Silverton is an historic town about 25 km northwest of Broken Hill. Originally established as a mining town it had a population of about 3000 up to about 1880, when people started to leave to the much richer mines of Broken Hill. Now it has a population of about 50.
There are many attractions around Silverton. The old gaol, the pub, the Mad Max museum. The Mad Max museum is a concentration of macho! Many films have been made around Silverton, because of its historic nature and its outback location. The Umberumberka Reservoir is a few kilometres out of town.
Silverton is set on Silverton Common, a Crown Reserve of about 12 000 acres (4856 hectares). The common has existed for about 125 years, and is administered by the NSW government. Stock can roam on the Common, and in the pic above you can see a couple of brumbies (wild horses), who seem to be doing pretty well. The whole area is semi-arid land.
The Silverton Common is part of an Unincorporated Area of NSW, which is not part of a local council. This Area covers about 93 000 square kilometres and surrounds but does not include Broken Hill. June 2016.
More info on Silverton can be found here.
The road from Broken Hill to Silverton is very rough for a sealed road. (It makes the Sunraysia Highway in Victoria feel smooth, which is an achievement!). There are many dips, or floodways – 39 floodways in the 25 kilometres. This pic shows a dry river bed near Silverton, and also shows why the floodways are necessary. When the rains come flash flooding can be intense. The floodways are necessary to let the water flow.
The water tanks are their only reliable water supply. Just over the river is a large caravan park. Has all the facilities, but looks a bit run down.
The Umberumberka Waterworks Project was built as a complete supply system, consisting of dam and reservoir, steam pumping station, rising main pipeline to a balance tank on Blue Anchor Hill 2.7 km southeast of Umberumberka pumping station, and a gravity main from Blue Anchor Hill to Broken Hill at a distance of 25 km.
Construction of the Umberumberka Reservoir commenced in June 1903 during a period of severe drought. However in August 1903 flood waters swept away the diversion works and the partially completed dam. The project was abandoned. Construction restarted in 1911, with commissioning taking place in 1915. Before that Broken Hill was supplied by the Stephens Creek Reservoir, but this was only a small reservoir which was rapidly becoming inadequate. It was a pretty labour intensive project with about 500 men employed on construction. About 50 000 200 kg drums of concrete were brought to Silverton by train and the last several kilometres by horse and cart.
The landscape is quite rugged, and in the early 1900s must have posed some pretty big challenges for the construction crew. But just as CY O’Connor and his crew built the Perth to Kalgoorlie pipeline in 1897-1902, so George Mullen and his crew overcame the obstacles and succeeded.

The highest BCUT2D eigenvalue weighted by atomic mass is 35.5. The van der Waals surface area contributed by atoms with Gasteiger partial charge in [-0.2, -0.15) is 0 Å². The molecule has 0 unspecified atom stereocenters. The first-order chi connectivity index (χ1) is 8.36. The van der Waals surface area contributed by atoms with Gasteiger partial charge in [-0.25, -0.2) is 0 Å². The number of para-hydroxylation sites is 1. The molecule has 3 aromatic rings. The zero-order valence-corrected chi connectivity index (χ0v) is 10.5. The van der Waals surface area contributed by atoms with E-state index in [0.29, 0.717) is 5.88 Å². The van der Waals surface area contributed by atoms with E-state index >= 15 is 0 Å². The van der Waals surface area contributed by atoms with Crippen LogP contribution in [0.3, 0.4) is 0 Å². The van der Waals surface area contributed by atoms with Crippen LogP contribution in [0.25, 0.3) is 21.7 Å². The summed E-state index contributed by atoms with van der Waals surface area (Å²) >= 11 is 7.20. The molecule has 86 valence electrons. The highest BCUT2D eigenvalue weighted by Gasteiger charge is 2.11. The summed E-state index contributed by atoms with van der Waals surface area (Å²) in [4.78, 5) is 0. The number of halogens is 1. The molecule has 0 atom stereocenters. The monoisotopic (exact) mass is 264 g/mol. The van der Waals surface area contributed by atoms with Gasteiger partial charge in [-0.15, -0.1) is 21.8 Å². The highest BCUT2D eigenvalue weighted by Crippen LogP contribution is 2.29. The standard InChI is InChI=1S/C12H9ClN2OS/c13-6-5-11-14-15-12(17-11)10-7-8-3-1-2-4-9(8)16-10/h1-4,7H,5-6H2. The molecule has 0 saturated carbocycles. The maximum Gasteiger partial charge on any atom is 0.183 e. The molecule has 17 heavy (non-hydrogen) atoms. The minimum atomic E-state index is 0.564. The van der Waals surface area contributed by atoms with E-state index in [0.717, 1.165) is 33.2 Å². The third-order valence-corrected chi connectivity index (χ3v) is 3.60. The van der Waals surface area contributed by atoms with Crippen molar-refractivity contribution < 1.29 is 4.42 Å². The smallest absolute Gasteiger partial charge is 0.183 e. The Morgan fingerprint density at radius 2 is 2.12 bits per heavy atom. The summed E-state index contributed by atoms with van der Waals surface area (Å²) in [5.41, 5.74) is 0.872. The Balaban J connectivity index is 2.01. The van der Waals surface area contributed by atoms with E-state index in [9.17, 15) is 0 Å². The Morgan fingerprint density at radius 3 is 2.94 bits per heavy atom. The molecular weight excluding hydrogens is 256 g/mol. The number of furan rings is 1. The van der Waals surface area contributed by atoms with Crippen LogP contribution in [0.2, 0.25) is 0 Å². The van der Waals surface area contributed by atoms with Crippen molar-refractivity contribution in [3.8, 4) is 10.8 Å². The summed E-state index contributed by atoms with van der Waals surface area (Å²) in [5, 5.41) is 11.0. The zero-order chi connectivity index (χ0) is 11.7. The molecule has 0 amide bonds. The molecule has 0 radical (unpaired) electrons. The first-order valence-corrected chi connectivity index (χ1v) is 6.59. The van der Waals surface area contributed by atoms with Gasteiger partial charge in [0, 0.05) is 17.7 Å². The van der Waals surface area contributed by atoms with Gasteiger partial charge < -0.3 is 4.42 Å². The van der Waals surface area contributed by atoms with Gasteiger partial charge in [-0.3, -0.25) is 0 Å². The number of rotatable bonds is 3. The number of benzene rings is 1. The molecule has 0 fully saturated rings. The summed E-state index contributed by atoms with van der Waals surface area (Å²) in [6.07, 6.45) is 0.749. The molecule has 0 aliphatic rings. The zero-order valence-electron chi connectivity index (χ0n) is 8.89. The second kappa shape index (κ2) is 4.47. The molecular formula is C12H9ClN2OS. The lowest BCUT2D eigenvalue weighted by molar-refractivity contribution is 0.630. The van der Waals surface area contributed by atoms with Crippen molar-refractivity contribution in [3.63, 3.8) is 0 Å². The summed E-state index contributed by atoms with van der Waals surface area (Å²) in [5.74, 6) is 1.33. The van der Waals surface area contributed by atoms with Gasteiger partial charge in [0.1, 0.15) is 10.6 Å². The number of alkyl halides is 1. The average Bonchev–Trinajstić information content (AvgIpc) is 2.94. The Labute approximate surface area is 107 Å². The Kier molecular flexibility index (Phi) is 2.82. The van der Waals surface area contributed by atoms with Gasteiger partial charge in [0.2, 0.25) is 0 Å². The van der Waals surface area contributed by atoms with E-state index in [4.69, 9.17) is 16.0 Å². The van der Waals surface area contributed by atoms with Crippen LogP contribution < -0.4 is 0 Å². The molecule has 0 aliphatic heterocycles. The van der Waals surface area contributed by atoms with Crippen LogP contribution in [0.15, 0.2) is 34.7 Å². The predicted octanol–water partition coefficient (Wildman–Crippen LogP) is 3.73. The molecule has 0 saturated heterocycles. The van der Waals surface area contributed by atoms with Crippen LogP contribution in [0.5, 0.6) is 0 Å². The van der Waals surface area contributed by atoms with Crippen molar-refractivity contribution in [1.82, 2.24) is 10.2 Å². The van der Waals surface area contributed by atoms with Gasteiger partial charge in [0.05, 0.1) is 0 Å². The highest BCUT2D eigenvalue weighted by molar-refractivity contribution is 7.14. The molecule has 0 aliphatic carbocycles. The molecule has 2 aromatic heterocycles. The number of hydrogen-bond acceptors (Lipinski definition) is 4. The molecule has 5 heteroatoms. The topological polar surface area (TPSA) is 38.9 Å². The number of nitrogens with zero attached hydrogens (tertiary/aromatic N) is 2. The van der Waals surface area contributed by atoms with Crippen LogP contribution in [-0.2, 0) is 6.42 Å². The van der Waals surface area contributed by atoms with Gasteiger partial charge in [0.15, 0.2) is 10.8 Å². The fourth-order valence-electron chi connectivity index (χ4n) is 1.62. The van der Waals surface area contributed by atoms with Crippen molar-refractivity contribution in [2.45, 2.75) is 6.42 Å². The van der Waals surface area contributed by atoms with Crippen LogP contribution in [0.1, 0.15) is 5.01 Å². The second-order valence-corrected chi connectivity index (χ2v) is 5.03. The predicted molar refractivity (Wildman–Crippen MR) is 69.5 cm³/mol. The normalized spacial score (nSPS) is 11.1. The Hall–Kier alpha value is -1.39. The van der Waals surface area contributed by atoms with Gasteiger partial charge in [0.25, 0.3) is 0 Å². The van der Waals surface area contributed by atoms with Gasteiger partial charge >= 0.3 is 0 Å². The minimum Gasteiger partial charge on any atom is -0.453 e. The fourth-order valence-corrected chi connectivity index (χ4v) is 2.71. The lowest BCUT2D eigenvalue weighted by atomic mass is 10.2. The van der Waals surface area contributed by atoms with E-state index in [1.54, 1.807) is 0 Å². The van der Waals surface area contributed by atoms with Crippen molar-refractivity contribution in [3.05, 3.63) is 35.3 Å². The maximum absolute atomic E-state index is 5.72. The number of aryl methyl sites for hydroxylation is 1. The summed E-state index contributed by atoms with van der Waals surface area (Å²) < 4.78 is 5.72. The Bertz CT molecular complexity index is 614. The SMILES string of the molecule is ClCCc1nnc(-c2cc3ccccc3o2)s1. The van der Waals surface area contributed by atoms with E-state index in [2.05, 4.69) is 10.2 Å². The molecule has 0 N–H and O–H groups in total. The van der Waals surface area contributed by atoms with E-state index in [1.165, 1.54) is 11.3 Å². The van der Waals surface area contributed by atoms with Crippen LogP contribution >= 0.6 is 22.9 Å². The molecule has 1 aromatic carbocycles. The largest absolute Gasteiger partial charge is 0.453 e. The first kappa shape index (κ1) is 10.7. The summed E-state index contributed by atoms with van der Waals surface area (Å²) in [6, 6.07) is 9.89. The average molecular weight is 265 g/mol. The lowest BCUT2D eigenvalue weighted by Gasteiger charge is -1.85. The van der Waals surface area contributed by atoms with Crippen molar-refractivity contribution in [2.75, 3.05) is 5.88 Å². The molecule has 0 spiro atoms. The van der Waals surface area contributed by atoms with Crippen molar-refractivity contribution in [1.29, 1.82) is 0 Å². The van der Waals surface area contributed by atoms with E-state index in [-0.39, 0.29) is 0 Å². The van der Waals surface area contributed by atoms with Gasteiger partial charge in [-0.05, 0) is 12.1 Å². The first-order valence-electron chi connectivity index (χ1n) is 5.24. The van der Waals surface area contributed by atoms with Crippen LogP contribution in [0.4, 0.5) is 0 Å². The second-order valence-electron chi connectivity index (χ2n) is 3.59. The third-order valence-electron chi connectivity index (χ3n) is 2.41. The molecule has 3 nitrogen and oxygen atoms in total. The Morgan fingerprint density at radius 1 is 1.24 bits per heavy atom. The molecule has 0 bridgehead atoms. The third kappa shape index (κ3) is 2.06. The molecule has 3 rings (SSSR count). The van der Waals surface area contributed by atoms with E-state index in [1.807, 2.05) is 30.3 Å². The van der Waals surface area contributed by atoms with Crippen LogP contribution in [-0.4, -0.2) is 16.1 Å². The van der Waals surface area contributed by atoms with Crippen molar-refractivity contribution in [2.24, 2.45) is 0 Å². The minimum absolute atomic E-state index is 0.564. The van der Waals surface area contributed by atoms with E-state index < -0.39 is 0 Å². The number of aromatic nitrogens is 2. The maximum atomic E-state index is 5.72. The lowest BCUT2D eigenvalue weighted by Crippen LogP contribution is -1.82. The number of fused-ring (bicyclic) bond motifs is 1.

There is a memorial to George Sidney Mullen, the supervising construction engineer, at the road end of the wall. June 2016.
More info at Essential Water.
The Umberumberka Reservoir is almost dry. It was built in 1915, more than 100 years ago, and you can see the silting that has occurred. There has been quite some rain in the last few weeks in the Broken Hill region. In November 2010 the reservoir was full to overflowing, so conditions can bring about big changes in a relatively short time.
Australia is a land of droughts and flooding rains. In November 2010 there were roaring floods. by June 2016 the dam was almost dry. It is now November 2022, and the extensive rains over much of the south eastern part of Australia will have the Umberumberka Reservoir full again.
The land is vast and arid and red. But when it rains, the outback floods! The Silverton Road from Broken Hill has its famous 39 dips, which are designed to let floodwaters drain away. The streets of Broken Hill are designed to allow flood waters to drain away quickly.
The road from Umberumberka Reservoir to Silverton snakes away over the Mundi Mundi plains. From the lookout near the reservoir. You can see the barrenness and the isolation of the area.
The Mad Max 2 museum at Silverton is a bastion of macho! Mad Max was one of a number of movies filmed in the Silverton town and surrounding areas. The museum is a vast collection of movie props and equipment. I’m not a movie buff, but I quite enjoyed looking through the collection. They had interesting solutions to the problems encountered in making movies. You realise very quickly that it’s all show and very little substance.
The bonnet scoop on the Charger is an original item which was available off the shelf during the 70s and is made entirely of fibreglass. The grille sections which are based on the centre section of a 50s Buick are aluminium. There is a Ford Interceptor in the background.
Between the Mad Max 2 museum and a café is the ruins of an old building with interesting paraphernalia in the yard. On the verandah was the biggest engineers vice I have seen.
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